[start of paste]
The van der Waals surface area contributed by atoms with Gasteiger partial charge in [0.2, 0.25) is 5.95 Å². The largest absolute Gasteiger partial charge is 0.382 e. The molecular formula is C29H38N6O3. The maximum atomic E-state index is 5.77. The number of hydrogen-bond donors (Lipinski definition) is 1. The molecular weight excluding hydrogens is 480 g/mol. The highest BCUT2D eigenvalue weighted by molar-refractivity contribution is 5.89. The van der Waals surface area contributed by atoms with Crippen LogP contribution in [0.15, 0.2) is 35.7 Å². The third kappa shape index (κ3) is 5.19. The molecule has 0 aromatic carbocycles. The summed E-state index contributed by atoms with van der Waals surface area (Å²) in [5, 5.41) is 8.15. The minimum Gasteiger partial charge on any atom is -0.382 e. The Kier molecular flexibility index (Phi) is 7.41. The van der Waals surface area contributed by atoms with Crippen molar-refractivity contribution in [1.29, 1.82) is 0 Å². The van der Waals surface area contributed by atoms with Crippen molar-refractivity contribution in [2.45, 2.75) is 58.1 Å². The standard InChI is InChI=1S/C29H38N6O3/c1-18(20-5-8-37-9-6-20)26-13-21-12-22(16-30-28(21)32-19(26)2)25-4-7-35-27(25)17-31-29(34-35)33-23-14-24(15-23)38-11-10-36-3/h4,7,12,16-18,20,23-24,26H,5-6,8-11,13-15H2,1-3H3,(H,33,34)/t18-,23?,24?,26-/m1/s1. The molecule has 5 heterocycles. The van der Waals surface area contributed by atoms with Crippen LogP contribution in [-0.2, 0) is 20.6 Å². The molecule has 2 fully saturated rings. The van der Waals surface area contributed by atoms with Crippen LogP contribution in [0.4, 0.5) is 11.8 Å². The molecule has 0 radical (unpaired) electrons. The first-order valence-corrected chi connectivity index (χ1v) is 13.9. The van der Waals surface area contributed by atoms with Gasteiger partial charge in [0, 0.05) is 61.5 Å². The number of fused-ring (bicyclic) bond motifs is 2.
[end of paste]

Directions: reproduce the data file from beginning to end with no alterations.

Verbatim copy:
The van der Waals surface area contributed by atoms with Gasteiger partial charge in [0.2, 0.25) is 5.95 Å². The largest absolute Gasteiger partial charge is 0.382 e. The molecular formula is C29H38N6O3. The maximum atomic E-state index is 5.77. The number of hydrogen-bond donors (Lipinski definition) is 1. The molecular weight excluding hydrogens is 480 g/mol. The highest BCUT2D eigenvalue weighted by molar-refractivity contribution is 5.89. The van der Waals surface area contributed by atoms with Crippen LogP contribution in [0.15, 0.2) is 35.7 Å². The third kappa shape index (κ3) is 5.19. The molecule has 0 aromatic carbocycles. The summed E-state index contributed by atoms with van der Waals surface area (Å²) in [5, 5.41) is 8.15. The minimum Gasteiger partial charge on any atom is -0.382 e. The Kier molecular flexibility index (Phi) is 7.41. The van der Waals surface area contributed by atoms with Crippen molar-refractivity contribution in [1.29, 1.82) is 0 Å². The van der Waals surface area contributed by atoms with Crippen molar-refractivity contribution in [2.45, 2.75) is 58.1 Å². The standard InChI is InChI=1S/C29H38N6O3/c1-18(20-5-8-37-9-6-20)26-13-21-12-22(16-30-28(21)32-19(26)2)25-4-7-35-27(25)17-31-29(34-35)33-23-14-24(15-23)38-11-10-36-3/h4,7,12,16-18,20,23-24,26H,5-6,8-11,13-15H2,1-3H3,(H,33,34)/t18-,23?,24?,26-/m1/s1. The molecule has 5 heterocycles. The van der Waals surface area contributed by atoms with Crippen LogP contribution in [-0.2, 0) is 20.6 Å². The molecule has 2 fully saturated rings. The van der Waals surface area contributed by atoms with Crippen LogP contribution in [0.4, 0.5) is 11.8 Å². The molecule has 0 radical (unpaired) electrons. The first-order valence-corrected chi connectivity index (χ1v) is 13.9. The van der Waals surface area contributed by atoms with Gasteiger partial charge in [0, 0.05) is 61.5 Å². The number of fused-ring (bicyclic) bond motifs is 2.